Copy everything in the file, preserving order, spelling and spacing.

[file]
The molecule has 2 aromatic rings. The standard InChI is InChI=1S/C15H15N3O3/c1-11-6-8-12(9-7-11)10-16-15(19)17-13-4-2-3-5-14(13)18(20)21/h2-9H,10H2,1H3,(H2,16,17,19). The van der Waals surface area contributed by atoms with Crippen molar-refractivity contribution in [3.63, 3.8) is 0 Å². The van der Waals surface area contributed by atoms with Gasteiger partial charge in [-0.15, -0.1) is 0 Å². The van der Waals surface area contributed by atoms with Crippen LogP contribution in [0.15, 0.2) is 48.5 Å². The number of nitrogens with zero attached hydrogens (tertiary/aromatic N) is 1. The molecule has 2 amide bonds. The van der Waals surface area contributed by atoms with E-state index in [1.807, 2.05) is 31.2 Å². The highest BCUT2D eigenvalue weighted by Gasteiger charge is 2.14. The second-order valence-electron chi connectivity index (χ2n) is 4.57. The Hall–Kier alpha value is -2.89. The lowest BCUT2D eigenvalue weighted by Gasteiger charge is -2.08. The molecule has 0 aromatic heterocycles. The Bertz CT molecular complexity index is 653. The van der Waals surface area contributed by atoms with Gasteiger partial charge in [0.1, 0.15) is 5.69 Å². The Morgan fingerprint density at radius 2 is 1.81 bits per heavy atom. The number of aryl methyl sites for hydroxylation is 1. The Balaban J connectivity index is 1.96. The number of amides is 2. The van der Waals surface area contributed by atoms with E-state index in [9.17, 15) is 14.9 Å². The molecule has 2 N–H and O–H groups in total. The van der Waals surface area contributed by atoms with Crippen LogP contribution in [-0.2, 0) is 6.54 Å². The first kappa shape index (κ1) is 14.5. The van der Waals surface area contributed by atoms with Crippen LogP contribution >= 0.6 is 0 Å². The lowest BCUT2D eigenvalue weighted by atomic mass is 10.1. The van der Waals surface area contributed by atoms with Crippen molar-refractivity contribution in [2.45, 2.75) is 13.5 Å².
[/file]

The molecule has 2 aromatic rings. The standard InChI is InChI=1S/C15H15N3O3/c1-11-6-8-12(9-7-11)10-16-15(19)17-13-4-2-3-5-14(13)18(20)21/h2-9H,10H2,1H3,(H2,16,17,19). The van der Waals surface area contributed by atoms with Crippen molar-refractivity contribution in [3.63, 3.8) is 0 Å². The van der Waals surface area contributed by atoms with Gasteiger partial charge in [-0.15, -0.1) is 0 Å². The van der Waals surface area contributed by atoms with Crippen LogP contribution in [0.15, 0.2) is 48.5 Å². The number of nitrogens with zero attached hydrogens (tertiary/aromatic N) is 1. The molecule has 2 amide bonds. The van der Waals surface area contributed by atoms with E-state index in [1.807, 2.05) is 31.2 Å². The highest BCUT2D eigenvalue weighted by Gasteiger charge is 2.14. The second-order valence-electron chi connectivity index (χ2n) is 4.57. The Hall–Kier alpha value is -2.89. The lowest BCUT2D eigenvalue weighted by Gasteiger charge is -2.08. The molecule has 0 aromatic heterocycles. The Bertz CT molecular complexity index is 653. The van der Waals surface area contributed by atoms with Gasteiger partial charge in [0.1, 0.15) is 5.69 Å². The Morgan fingerprint density at radius 2 is 1.81 bits per heavy atom. The number of aryl methyl sites for hydroxylation is 1. The Balaban J connectivity index is 1.96. The number of amides is 2. The van der Waals surface area contributed by atoms with E-state index in [9.17, 15) is 14.9 Å². The molecule has 2 N–H and O–H groups in total. The van der Waals surface area contributed by atoms with Crippen LogP contribution in [-0.2, 0) is 6.54 Å². The first kappa shape index (κ1) is 14.5. The van der Waals surface area contributed by atoms with Crippen LogP contribution >= 0.6 is 0 Å². The lowest BCUT2D eigenvalue weighted by atomic mass is 10.1. The van der Waals surface area contributed by atoms with Crippen molar-refractivity contribution in [2.45, 2.75) is 13.5 Å².